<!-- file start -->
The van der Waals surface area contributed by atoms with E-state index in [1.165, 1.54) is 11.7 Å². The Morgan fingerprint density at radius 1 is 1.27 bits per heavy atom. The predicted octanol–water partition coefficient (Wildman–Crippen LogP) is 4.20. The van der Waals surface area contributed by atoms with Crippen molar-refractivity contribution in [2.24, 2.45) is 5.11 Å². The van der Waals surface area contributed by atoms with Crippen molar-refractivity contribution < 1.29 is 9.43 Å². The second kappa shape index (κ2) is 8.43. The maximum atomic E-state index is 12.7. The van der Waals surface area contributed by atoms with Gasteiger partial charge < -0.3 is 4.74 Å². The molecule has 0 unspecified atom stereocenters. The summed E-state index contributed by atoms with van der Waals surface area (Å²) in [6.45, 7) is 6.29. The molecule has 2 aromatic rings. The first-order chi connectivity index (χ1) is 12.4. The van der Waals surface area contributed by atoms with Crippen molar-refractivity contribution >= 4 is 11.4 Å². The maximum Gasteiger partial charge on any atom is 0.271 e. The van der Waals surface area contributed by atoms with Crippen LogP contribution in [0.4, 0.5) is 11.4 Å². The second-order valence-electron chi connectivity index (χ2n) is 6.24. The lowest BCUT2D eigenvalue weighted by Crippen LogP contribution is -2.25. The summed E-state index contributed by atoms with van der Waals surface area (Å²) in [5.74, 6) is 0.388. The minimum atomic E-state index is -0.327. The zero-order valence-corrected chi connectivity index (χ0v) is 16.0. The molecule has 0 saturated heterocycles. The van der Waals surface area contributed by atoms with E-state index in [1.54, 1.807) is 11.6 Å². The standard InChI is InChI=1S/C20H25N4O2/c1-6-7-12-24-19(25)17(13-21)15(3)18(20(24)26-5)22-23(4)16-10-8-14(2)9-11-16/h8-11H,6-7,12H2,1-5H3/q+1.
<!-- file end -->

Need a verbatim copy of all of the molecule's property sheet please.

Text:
The van der Waals surface area contributed by atoms with E-state index in [1.165, 1.54) is 11.7 Å². The Morgan fingerprint density at radius 1 is 1.27 bits per heavy atom. The predicted octanol–water partition coefficient (Wildman–Crippen LogP) is 4.20. The van der Waals surface area contributed by atoms with Crippen molar-refractivity contribution in [2.24, 2.45) is 5.11 Å². The van der Waals surface area contributed by atoms with Crippen molar-refractivity contribution < 1.29 is 9.43 Å². The second kappa shape index (κ2) is 8.43. The maximum atomic E-state index is 12.7. The van der Waals surface area contributed by atoms with Gasteiger partial charge < -0.3 is 4.74 Å². The molecule has 0 unspecified atom stereocenters. The summed E-state index contributed by atoms with van der Waals surface area (Å²) in [6.45, 7) is 6.29. The molecule has 2 aromatic rings. The first-order chi connectivity index (χ1) is 12.4. The van der Waals surface area contributed by atoms with Crippen molar-refractivity contribution >= 4 is 11.4 Å². The maximum Gasteiger partial charge on any atom is 0.271 e. The van der Waals surface area contributed by atoms with Crippen LogP contribution in [0.4, 0.5) is 11.4 Å². The second-order valence-electron chi connectivity index (χ2n) is 6.24. The lowest BCUT2D eigenvalue weighted by Crippen LogP contribution is -2.25. The summed E-state index contributed by atoms with van der Waals surface area (Å²) in [5.74, 6) is 0.388. The minimum atomic E-state index is -0.327. The zero-order valence-corrected chi connectivity index (χ0v) is 16.0. The molecule has 0 saturated heterocycles. The van der Waals surface area contributed by atoms with E-state index in [1.54, 1.807) is 11.6 Å². The standard InChI is InChI=1S/C20H25N4O2/c1-6-7-12-24-19(25)17(13-21)15(3)18(20(24)26-5)22-23(4)16-10-8-14(2)9-11-16/h8-11H,6-7,12H2,1-5H3/q+1.